National Media Comment: Peter McLean, National Executive Officer, Keep Australia Beautiful peter@kab.org.au  Mob: 0416 227 158

National Media Contact: Alice Morgan, Communications Officer, Keep Australia Beautiful alice@kab.org.au  Tel: 02 8626 9396 

About the Australian Sustainable Communities Awards

Keep Australia Beautiful seeks to lead, challenge and inspire all Australians to strive for a sustainable and litter free environment.  It does this through research, communications programs and awards programs.

Its national awards are known as the Australian Sustainable Communities Awards which consist of the Tidy Towns, Sustainable Cities, and Clean Beaches Awards.  Each awards program commences with state and territory awards and culminates in a national Grand Final event.

About the Australian Tidy Towns Awards

These awards encourage, motivate and celebrate the achievements of rural and regional communities across Australia. Each year state and territory winners are announced between August and November. They then receive a visit from the Australian Tidy Towns Judge and the Australian Tidy Towns Awards are presented in April/May.

About Keep Australia Beautiful

Keep Australia Beautiful is the national peak body on litter prevention. With over four decades of experience in engaging Australians to care for their local environments, (not to be confused with the organisation Clean Up Australia Day) KAB Programs include Sustainable Cities, Tidy Towns, Clean Beaches, National Litter Index, The LITTLE Committee, National Bin Network and Keep Australia Beautiful Week in August.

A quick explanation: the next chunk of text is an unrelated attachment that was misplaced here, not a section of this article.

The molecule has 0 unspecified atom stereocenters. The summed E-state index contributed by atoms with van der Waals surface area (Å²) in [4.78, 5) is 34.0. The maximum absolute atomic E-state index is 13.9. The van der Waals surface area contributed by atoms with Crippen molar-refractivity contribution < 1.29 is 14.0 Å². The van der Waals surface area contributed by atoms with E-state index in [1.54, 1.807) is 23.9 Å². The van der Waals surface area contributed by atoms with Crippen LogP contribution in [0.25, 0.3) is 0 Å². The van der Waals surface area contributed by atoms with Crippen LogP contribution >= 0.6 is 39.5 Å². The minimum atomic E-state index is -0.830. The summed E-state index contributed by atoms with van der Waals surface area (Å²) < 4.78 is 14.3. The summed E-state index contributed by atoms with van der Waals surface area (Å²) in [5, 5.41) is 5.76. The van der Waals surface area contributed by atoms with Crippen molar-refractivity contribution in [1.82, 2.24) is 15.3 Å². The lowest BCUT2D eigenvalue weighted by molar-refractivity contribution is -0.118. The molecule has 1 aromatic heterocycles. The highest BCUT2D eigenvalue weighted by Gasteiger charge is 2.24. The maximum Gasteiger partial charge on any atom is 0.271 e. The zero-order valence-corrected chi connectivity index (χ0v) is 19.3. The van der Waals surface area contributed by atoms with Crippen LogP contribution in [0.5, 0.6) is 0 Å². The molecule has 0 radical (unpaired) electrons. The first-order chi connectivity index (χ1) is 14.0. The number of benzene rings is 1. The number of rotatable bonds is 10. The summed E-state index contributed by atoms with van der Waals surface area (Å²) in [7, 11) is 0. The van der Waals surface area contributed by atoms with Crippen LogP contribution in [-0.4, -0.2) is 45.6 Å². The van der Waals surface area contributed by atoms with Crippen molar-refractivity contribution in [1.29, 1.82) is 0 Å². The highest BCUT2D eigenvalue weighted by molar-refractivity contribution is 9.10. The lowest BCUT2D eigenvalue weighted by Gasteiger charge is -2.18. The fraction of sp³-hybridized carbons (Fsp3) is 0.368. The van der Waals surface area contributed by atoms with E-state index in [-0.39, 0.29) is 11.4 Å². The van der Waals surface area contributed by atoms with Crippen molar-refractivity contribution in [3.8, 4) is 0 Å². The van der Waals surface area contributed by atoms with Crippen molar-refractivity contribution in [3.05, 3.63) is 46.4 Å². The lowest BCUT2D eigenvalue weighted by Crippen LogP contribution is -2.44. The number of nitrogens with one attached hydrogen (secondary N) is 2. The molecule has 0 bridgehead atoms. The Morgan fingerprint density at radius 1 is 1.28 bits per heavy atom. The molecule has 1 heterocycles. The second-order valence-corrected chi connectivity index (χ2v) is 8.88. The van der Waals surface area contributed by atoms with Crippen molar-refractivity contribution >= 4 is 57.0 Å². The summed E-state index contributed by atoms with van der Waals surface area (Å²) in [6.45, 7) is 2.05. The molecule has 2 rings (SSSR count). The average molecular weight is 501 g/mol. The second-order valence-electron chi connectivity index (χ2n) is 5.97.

The KAB National website is kab.org.au where all information on the organisation can be accessed including the National Litter Index which is Australia’s only independent nation-wide litter research.

About the judge – Dick Olesinski

Richard, or Dick as his friends and colleagues call him, conducts an environmental management support consultancy in South Australia for business, industry, community groups and government agencies. He also consults to the retail industry to initiate environment improvement policies, as well as to KESAB (Keep South Australia Beautiful) and Natural Resource Management boards in Adelaide.

His projects include implementing environmental initiatives for the construction industry together with coordinating business, industry and community environmental education programs.

The Australian Tidy Towns Awards are sponsored by:

The Do the Right Thing Program of the Australian Food and Grocery Council’s Packaging Stewardship Forum. The Packaging Stewardship Forum of the Australian Food and Grocery Council, works with partners across the nation to deliver industry recycling, litter reduction and education programs on behalf of its members, Australia’s major beverage companies and their packaging suppliers. The Forum’s highly successful Do the Right Thing anti-litter campaign is recognised by more than 80% of people.  More than 400 towns and cities around Australia are now taking the Do the Right Thing message to their communities.